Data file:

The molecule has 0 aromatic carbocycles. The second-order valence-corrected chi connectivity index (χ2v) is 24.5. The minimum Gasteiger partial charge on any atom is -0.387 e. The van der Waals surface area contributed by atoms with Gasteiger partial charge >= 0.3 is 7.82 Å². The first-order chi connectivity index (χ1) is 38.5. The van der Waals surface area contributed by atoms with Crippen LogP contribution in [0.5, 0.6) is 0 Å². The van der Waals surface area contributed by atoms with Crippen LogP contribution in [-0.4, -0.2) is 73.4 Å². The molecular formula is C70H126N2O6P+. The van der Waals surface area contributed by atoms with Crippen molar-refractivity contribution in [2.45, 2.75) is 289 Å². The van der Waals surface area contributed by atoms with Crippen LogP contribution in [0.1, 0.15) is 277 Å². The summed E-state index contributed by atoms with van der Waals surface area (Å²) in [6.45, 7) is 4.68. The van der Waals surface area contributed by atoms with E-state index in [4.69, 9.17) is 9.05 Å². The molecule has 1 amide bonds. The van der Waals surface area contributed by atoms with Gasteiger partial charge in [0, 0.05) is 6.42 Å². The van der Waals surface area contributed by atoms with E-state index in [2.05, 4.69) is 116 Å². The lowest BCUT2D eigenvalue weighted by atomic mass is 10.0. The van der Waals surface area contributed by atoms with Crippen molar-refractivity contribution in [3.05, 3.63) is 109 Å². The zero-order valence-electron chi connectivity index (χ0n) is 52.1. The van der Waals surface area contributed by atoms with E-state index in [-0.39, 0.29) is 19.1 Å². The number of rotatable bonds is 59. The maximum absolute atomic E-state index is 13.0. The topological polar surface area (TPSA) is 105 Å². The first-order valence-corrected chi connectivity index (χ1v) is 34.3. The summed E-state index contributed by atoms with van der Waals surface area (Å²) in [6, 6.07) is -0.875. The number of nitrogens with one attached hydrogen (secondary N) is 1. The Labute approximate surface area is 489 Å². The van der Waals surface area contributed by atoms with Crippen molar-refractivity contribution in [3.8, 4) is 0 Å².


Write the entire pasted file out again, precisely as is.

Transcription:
The molecule has 0 aromatic carbocycles. The second-order valence-corrected chi connectivity index (χ2v) is 24.5. The minimum Gasteiger partial charge on any atom is -0.387 e. The van der Waals surface area contributed by atoms with Gasteiger partial charge >= 0.3 is 7.82 Å². The first-order chi connectivity index (χ1) is 38.5. The van der Waals surface area contributed by atoms with Crippen LogP contribution in [0.5, 0.6) is 0 Å². The van der Waals surface area contributed by atoms with Crippen LogP contribution in [-0.4, -0.2) is 73.4 Å². The molecular formula is C70H126N2O6P+. The van der Waals surface area contributed by atoms with Crippen molar-refractivity contribution in [2.45, 2.75) is 289 Å². The van der Waals surface area contributed by atoms with Crippen LogP contribution in [0.1, 0.15) is 277 Å². The summed E-state index contributed by atoms with van der Waals surface area (Å²) in [6.45, 7) is 4.68. The van der Waals surface area contributed by atoms with E-state index in [4.69, 9.17) is 9.05 Å². The molecule has 1 amide bonds. The van der Waals surface area contributed by atoms with Gasteiger partial charge in [0, 0.05) is 6.42 Å². The van der Waals surface area contributed by atoms with E-state index in [2.05, 4.69) is 116 Å². The lowest BCUT2D eigenvalue weighted by atomic mass is 10.0. The van der Waals surface area contributed by atoms with Crippen molar-refractivity contribution in [3.05, 3.63) is 109 Å². The zero-order valence-electron chi connectivity index (χ0n) is 52.1. The van der Waals surface area contributed by atoms with E-state index in [-0.39, 0.29) is 19.1 Å². The number of rotatable bonds is 59. The maximum absolute atomic E-state index is 13.0. The topological polar surface area (TPSA) is 105 Å². The first-order valence-corrected chi connectivity index (χ1v) is 34.3. The summed E-state index contributed by atoms with van der Waals surface area (Å²) in [6, 6.07) is -0.875. The number of nitrogens with one attached hydrogen (secondary N) is 1. The Labute approximate surface area is 489 Å². The van der Waals surface area contributed by atoms with Crippen molar-refractivity contribution in [3.8, 4) is 0 Å².